To confuse consumers further, there are more and more types of HEPA claims entering the market. Some of the HEPA claims consumers are faced with deciphering include:
- “True HEPA”
- “99% HEPA”
To summarize, true HEPA refers to HEPA filters that claim to capture 99.97% of particles down to 0.3 microns. “True HEPA” is a marketing term designed to assure customers that their HEPA filters actually stand up to HEPA standards. The use of this term is also not regulated. HEPA filters are somewhat fragile, so there’s no guarantee a filter that passes HEPA standards will perform after manufacturing.
HEPA-type, HEPA-like, HEPA-style, and 99% HEPA, are all subpar versions of what truly constitutes a HEPA air filter and may never have been tested. Aside from doing your own testing, there’s no way to know how efficient – or inefficient – a filter using one of these terms is.
Some so-called HEPA filters are made of ordinary synthetic fibers. Synthetic fiber media is a far less dense structure and is much less efficient at trapping particles than media made of fiberglass or specialty synthetic fibers. Other filters passed off as HEPA use electrostatic particle charging, or ionization.
Technologies using ionization should be avoided because charged particles can pose a health threat. Also, particle-charging causes a trapping plate to quickly become “loaded,” and the air purifier efficiency often decreases by up to 50% in just a few months.
Is “True HEPA” truly the gold standard?
The best-case scenario for filters that do achieve the HEPA standard is to filter particles down to 0.3 microns at 99.97% efficiency.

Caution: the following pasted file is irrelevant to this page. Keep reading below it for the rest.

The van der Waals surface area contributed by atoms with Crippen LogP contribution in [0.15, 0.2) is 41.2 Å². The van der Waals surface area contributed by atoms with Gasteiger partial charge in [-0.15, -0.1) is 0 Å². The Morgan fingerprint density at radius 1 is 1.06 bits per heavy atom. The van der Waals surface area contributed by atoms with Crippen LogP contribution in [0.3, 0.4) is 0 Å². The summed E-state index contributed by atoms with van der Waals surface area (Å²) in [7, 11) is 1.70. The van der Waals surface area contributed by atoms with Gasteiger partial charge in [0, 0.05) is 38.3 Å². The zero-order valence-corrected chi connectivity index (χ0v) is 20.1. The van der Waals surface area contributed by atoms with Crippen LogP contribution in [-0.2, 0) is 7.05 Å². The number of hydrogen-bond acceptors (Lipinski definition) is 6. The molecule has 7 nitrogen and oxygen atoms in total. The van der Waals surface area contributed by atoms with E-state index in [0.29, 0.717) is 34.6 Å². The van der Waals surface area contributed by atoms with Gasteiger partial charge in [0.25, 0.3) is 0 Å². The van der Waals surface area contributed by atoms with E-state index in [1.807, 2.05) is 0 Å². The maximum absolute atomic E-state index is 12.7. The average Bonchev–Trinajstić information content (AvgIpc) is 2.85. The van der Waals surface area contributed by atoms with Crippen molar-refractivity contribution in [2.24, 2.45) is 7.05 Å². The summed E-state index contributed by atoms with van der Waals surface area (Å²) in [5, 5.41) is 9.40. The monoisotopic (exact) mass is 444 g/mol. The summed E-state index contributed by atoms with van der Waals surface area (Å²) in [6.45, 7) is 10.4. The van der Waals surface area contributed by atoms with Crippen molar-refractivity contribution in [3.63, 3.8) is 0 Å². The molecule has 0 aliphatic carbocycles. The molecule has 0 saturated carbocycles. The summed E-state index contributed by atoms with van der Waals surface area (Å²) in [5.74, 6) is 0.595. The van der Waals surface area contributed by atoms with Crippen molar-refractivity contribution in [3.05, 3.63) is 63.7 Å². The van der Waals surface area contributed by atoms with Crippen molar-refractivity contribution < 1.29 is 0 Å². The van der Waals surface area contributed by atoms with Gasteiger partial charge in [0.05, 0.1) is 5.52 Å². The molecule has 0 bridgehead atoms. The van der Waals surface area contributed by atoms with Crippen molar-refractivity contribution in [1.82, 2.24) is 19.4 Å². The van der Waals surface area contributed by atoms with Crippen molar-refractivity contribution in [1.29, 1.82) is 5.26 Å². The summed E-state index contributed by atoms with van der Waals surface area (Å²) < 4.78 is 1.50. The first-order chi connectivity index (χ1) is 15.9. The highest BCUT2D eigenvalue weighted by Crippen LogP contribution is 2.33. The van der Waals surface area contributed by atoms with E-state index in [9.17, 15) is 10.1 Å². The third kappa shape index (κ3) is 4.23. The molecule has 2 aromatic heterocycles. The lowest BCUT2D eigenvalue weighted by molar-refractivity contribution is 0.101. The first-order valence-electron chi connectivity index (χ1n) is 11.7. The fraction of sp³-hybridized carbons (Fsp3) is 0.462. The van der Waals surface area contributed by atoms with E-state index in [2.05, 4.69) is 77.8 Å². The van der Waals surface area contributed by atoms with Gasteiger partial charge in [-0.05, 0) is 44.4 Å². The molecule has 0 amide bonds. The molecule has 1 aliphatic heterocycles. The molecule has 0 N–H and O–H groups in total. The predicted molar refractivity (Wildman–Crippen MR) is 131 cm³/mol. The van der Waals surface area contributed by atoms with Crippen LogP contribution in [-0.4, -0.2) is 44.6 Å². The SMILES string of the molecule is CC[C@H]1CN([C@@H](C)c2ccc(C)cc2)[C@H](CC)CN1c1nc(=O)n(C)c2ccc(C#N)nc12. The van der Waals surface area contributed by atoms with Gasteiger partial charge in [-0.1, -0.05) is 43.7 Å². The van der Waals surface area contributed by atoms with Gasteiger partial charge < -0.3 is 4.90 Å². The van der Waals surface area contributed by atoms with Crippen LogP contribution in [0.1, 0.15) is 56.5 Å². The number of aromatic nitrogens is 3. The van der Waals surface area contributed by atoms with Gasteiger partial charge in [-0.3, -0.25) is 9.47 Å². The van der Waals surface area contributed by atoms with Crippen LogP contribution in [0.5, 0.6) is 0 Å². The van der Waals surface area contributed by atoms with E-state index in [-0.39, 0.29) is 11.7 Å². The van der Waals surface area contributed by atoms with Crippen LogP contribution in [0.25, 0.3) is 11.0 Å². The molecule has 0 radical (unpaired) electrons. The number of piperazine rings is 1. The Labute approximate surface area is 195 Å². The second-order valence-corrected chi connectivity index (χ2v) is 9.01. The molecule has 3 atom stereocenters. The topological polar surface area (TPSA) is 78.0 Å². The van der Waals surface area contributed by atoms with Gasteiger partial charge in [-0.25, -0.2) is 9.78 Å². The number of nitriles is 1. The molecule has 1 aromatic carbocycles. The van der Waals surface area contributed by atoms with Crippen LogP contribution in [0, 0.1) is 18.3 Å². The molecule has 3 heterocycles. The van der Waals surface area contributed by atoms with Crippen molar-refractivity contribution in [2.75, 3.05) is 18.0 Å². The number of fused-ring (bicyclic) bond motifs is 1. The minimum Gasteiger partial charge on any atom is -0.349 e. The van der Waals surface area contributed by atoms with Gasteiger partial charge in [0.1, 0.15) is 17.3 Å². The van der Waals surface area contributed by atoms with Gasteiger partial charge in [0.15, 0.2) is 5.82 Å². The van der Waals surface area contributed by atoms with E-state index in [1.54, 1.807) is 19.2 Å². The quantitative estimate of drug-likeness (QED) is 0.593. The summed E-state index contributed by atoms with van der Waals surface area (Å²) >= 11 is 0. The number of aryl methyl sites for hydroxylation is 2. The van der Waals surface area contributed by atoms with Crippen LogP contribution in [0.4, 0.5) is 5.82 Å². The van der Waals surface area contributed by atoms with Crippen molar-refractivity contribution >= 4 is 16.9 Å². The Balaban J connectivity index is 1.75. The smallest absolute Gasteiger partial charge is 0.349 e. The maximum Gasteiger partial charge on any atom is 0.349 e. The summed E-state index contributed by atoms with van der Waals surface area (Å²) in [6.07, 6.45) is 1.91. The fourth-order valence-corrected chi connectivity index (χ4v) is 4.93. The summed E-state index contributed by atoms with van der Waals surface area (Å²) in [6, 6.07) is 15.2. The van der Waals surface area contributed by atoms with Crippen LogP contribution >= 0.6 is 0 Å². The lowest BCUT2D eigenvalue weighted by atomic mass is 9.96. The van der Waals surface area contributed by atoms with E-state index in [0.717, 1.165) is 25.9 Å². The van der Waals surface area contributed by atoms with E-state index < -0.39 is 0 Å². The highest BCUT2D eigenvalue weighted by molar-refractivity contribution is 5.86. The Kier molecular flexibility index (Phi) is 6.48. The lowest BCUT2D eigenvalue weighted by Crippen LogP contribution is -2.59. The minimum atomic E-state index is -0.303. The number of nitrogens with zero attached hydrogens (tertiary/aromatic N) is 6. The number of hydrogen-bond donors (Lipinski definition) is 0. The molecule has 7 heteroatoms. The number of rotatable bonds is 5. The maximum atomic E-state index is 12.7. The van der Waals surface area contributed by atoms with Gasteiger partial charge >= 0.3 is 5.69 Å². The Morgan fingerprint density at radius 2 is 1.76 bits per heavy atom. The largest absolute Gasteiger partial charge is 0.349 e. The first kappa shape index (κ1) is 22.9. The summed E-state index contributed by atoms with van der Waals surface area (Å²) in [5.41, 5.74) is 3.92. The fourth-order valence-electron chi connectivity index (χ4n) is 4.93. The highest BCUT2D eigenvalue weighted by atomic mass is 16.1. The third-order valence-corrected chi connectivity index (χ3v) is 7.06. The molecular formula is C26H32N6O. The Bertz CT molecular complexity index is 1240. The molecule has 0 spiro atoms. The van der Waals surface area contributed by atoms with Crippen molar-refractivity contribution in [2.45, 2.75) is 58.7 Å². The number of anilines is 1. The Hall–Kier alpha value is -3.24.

Airborne particles are categorized into three sizes: coarse (PM10), fine (PM2.5), and ultrafine. The smallest particles – ultrafine – are the most abundant (90% of all airborne particles) and the most dangerous.
Ultrafine particles range from 0.1 microns all the way down to 0.003 particles – the tiniest that exist. Ultrafine particles are so small that, once inhaled, move straight through the lung tissue and directly into the bloodstream. These dangerous particles then are carried with the blood to wherever it travels, including all major organs – even the brain.
Ultrafine pollutants present a health threat that is underserved when air purifiers only focus on meeting PM2.5 standards. Because they’re the smallest, most abundant, and most dangerous particles in our environment, it’s essential that air cleaning technology standards target ultrafine particles. That’s where HyperHEPA filtration technology can help.
HyperHEPA filtration technology